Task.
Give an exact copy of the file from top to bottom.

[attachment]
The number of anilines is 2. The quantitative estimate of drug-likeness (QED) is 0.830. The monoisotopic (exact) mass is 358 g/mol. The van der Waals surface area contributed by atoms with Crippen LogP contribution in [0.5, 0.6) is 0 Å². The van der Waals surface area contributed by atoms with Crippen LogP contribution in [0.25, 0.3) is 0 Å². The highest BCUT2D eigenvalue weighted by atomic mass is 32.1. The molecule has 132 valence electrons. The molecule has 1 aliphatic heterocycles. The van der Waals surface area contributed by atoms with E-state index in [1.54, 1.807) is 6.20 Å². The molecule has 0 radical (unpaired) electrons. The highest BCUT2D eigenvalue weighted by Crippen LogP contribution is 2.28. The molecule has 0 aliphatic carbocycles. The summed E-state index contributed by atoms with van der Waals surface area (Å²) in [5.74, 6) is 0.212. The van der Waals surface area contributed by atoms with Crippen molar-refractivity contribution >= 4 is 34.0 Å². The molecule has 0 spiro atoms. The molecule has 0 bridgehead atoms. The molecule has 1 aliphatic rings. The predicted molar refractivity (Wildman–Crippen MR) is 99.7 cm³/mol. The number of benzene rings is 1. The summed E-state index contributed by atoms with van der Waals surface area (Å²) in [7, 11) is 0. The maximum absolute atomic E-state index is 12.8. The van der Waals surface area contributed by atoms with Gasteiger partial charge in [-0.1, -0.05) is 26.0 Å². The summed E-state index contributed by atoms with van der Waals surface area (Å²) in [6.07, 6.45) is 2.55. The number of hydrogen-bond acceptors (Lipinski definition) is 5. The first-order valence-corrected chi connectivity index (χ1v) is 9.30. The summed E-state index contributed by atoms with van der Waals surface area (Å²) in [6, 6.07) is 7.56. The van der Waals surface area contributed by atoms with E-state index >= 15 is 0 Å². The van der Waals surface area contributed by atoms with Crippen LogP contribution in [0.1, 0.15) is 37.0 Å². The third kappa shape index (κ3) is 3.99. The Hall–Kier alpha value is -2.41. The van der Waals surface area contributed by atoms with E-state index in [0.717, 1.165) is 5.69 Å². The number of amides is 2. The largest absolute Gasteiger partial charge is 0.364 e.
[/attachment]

The number of anilines is 2. The quantitative estimate of drug-likeness (QED) is 0.830. The monoisotopic (exact) mass is 358 g/mol. The van der Waals surface area contributed by atoms with Crippen LogP contribution in [0.5, 0.6) is 0 Å². The van der Waals surface area contributed by atoms with Crippen LogP contribution in [0.25, 0.3) is 0 Å². The highest BCUT2D eigenvalue weighted by atomic mass is 32.1. The molecule has 132 valence electrons. The molecule has 1 aliphatic heterocycles. The van der Waals surface area contributed by atoms with E-state index in [1.54, 1.807) is 6.20 Å². The molecule has 0 radical (unpaired) electrons. The highest BCUT2D eigenvalue weighted by Crippen LogP contribution is 2.28. The molecule has 0 aliphatic carbocycles. The summed E-state index contributed by atoms with van der Waals surface area (Å²) in [5.74, 6) is 0.212. The van der Waals surface area contributed by atoms with Crippen molar-refractivity contribution >= 4 is 34.0 Å². The molecule has 0 spiro atoms. The molecule has 0 bridgehead atoms. The molecule has 1 aliphatic rings. The predicted molar refractivity (Wildman–Crippen MR) is 99.7 cm³/mol. The number of benzene rings is 1. The summed E-state index contributed by atoms with van der Waals surface area (Å²) in [7, 11) is 0. The maximum absolute atomic E-state index is 12.8. The van der Waals surface area contributed by atoms with Gasteiger partial charge in [-0.1, -0.05) is 26.0 Å². The summed E-state index contributed by atoms with van der Waals surface area (Å²) in [6.07, 6.45) is 2.55. The number of hydrogen-bond acceptors (Lipinski definition) is 5. The first-order valence-corrected chi connectivity index (χ1v) is 9.30. The summed E-state index contributed by atoms with van der Waals surface area (Å²) in [6, 6.07) is 7.56. The van der Waals surface area contributed by atoms with E-state index >= 15 is 0 Å². The van der Waals surface area contributed by atoms with Crippen LogP contribution in [0.1, 0.15) is 37.0 Å². The third kappa shape index (κ3) is 3.99. The Hall–Kier alpha value is -2.41. The van der Waals surface area contributed by atoms with E-state index in [0.717, 1.165) is 5.69 Å². The number of amides is 2. The largest absolute Gasteiger partial charge is 0.364 e.